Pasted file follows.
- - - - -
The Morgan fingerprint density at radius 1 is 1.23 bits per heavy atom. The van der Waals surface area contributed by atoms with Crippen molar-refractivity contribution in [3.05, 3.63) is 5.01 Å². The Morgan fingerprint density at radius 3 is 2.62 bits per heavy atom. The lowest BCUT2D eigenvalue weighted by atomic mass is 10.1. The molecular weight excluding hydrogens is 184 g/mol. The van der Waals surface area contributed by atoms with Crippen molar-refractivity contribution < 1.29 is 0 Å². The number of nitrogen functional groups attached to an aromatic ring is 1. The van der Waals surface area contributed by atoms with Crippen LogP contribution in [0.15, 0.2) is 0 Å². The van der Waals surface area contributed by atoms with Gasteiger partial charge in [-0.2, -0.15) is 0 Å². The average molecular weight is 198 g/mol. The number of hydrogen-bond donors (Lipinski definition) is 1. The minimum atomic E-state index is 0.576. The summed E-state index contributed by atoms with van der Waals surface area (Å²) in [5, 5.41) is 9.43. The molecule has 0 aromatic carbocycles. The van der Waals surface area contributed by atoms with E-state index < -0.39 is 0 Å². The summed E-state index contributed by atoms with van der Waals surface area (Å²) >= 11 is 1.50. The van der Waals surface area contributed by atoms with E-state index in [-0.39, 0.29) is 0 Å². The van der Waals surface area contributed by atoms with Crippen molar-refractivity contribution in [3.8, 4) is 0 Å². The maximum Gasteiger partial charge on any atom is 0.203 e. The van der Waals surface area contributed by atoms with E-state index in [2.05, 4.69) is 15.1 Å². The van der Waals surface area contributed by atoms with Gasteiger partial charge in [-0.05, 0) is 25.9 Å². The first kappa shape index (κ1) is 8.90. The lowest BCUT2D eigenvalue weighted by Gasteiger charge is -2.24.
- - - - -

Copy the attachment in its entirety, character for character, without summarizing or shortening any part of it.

The Morgan fingerprint density at radius 1 is 1.23 bits per heavy atom. The van der Waals surface area contributed by atoms with Crippen molar-refractivity contribution in [3.05, 3.63) is 5.01 Å². The Morgan fingerprint density at radius 3 is 2.62 bits per heavy atom. The lowest BCUT2D eigenvalue weighted by atomic mass is 10.1. The molecular weight excluding hydrogens is 184 g/mol. The van der Waals surface area contributed by atoms with Crippen molar-refractivity contribution < 1.29 is 0 Å². The number of nitrogen functional groups attached to an aromatic ring is 1. The van der Waals surface area contributed by atoms with Crippen LogP contribution in [0.15, 0.2) is 0 Å². The van der Waals surface area contributed by atoms with Gasteiger partial charge in [-0.2, -0.15) is 0 Å². The average molecular weight is 198 g/mol. The number of hydrogen-bond donors (Lipinski definition) is 1. The minimum atomic E-state index is 0.576. The summed E-state index contributed by atoms with van der Waals surface area (Å²) in [5, 5.41) is 9.43. The molecule has 0 aromatic carbocycles. The van der Waals surface area contributed by atoms with E-state index < -0.39 is 0 Å². The summed E-state index contributed by atoms with van der Waals surface area (Å²) >= 11 is 1.50. The van der Waals surface area contributed by atoms with E-state index in [-0.39, 0.29) is 0 Å². The van der Waals surface area contributed by atoms with Crippen molar-refractivity contribution in [3.8, 4) is 0 Å². The maximum Gasteiger partial charge on any atom is 0.203 e. The van der Waals surface area contributed by atoms with E-state index in [2.05, 4.69) is 15.1 Å². The van der Waals surface area contributed by atoms with Gasteiger partial charge in [-0.05, 0) is 25.9 Å². The first kappa shape index (κ1) is 8.90. The lowest BCUT2D eigenvalue weighted by Gasteiger charge is -2.24.